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Felix Martin Miller - Sculptor

Felix Martin Miller 1819 - 1908

Felix Martin Miller was born in Verdun, France on 8th February 1819. His father was a Lieutenant in the Royal Navy who had seen action in the Napoleonic Wars. The family moved back to England and Felix was baptised in Folkestone on 11th September 1822. After his father died in 1827 Felix was sent to the London Orphan Asylum in Clapton, which had been established in 1813 with the object of advancing the education of boys and girls who had lost one or both parents. His mother was described as an invalid with 2 children. Felix remained there until 1833.

By 1841, aged 20 he had gained an apprenticeship with a sculptor, possibly Henry Weekes who had a studio in Pimlico. In 1842 he was enrolled in the Royal Academy of Arts on Henry Weekes’ recommendation. His sculpting style was bas-relief, a sculptural technique in which the design is only slightly raised above the flattened surface At the exhibition of suggested works of art for the Houses of Parliament in 1845, he showed The Dying Briton and The Orphans, the latter group being later carved in marble and gifted by Miller to the London Orphan Asylum on the death of its founder, Dr Reed in 1864. It had earlier been on show at the Great Exhibition of 1851.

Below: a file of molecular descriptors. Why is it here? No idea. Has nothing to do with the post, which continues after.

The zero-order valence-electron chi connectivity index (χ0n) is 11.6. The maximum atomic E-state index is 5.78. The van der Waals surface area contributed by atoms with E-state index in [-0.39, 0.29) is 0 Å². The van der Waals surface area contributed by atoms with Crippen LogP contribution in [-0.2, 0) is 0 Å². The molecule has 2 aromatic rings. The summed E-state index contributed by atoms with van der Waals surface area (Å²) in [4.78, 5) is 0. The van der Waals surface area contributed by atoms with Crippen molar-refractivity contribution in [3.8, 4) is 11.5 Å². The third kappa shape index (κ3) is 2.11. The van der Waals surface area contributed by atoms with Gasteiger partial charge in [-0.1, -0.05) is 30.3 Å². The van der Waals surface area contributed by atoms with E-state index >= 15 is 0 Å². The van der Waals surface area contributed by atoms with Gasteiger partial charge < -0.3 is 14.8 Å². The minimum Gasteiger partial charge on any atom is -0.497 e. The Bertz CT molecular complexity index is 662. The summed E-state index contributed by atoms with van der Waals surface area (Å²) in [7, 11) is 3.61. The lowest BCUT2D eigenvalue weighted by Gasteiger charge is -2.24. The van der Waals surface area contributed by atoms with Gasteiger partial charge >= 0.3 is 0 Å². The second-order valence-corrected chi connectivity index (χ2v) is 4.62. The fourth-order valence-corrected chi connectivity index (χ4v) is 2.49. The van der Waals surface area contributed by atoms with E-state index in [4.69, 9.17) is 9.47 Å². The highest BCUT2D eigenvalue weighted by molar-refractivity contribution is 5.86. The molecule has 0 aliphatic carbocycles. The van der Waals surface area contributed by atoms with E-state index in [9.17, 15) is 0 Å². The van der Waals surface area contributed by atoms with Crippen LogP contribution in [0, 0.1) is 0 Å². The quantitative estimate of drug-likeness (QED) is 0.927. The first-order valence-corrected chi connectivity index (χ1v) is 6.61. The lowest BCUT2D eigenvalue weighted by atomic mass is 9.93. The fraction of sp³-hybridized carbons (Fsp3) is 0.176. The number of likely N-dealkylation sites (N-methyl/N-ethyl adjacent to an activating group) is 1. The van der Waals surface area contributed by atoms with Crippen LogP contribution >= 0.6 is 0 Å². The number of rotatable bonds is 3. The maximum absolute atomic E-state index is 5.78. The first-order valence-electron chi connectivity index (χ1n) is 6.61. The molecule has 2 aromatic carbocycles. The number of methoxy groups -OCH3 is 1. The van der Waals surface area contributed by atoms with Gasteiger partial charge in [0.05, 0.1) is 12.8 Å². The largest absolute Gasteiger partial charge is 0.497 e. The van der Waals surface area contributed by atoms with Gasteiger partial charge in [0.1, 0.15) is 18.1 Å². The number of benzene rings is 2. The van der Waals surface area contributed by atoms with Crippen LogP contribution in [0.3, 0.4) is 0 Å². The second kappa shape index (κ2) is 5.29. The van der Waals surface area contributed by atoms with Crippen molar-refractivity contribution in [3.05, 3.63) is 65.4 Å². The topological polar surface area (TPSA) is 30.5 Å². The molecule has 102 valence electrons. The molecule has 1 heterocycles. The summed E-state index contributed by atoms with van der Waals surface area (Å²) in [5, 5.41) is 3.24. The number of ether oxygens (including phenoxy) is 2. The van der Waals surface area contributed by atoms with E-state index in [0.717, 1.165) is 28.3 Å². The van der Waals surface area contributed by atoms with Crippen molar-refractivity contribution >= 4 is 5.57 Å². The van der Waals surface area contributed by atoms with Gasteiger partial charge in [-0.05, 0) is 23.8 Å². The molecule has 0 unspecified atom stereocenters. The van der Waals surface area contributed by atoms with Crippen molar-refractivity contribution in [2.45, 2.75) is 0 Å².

Miller exhibited at the Royal Academy from 1842 – 1880 and at the British Institution from 1847 – 1866. One of his most well known works was Emily and the White Doe of Rylstone which illustrates a poem by Wordsworth.

At the Great Exhibition of 1851, a time when Felix was living with his mother in Bloomfield Terrace, Hanover Square, London, he exhibited bas reliefs of Titania, The Spirit of Calm and Lycidas.

He was a prolific and admired sculptor throughout much of the Victorian era. More than 100 pieces by him were seen at the galleries from 1842 to the end of the century, many works of imagination drawn from literature.

The sculptor John Henry Foley RA, who was a friend of Miller thought very highly of his work and commissioned some in marble, including Titania Asleep in 1853.

He also carved busts of famous people. His busts of David Livingstone (1856) and Samuel Taylor Coleridge (1862) are at the V&A museum. T he Parian Ware bisque porcelain bust of Queen Alexander, made in 1863 is part of the Government Art Collection.

In 1857 Miller married Julia Caroline Sarah Hunt, and their only child, Dora was born in 1860.

From 1859 to 1891 he taught modelling at the National Art School in South Kensington and modelled for Copeland and Minton

The Art Journal of 1874 wrote that Miller was ‘one of the few sculptors whose genius is manifest and who has produced works, chiefly bas-reliefs, that are unsurpassed by any productions of their class in modern art. It is his evil fortune to obtain much praise with little success or substantial recompense’

By 1897 Felix, his wife and daughter had moved to Tunbridge Wells, where he remained until his death in 1908 when they lived at 17 Somerset Road, St John’s. He is buried in Section B13 182 with his wife and unmarried daughter. The memorial is a simple cross, so different to the fanciful sculptures he was known for.

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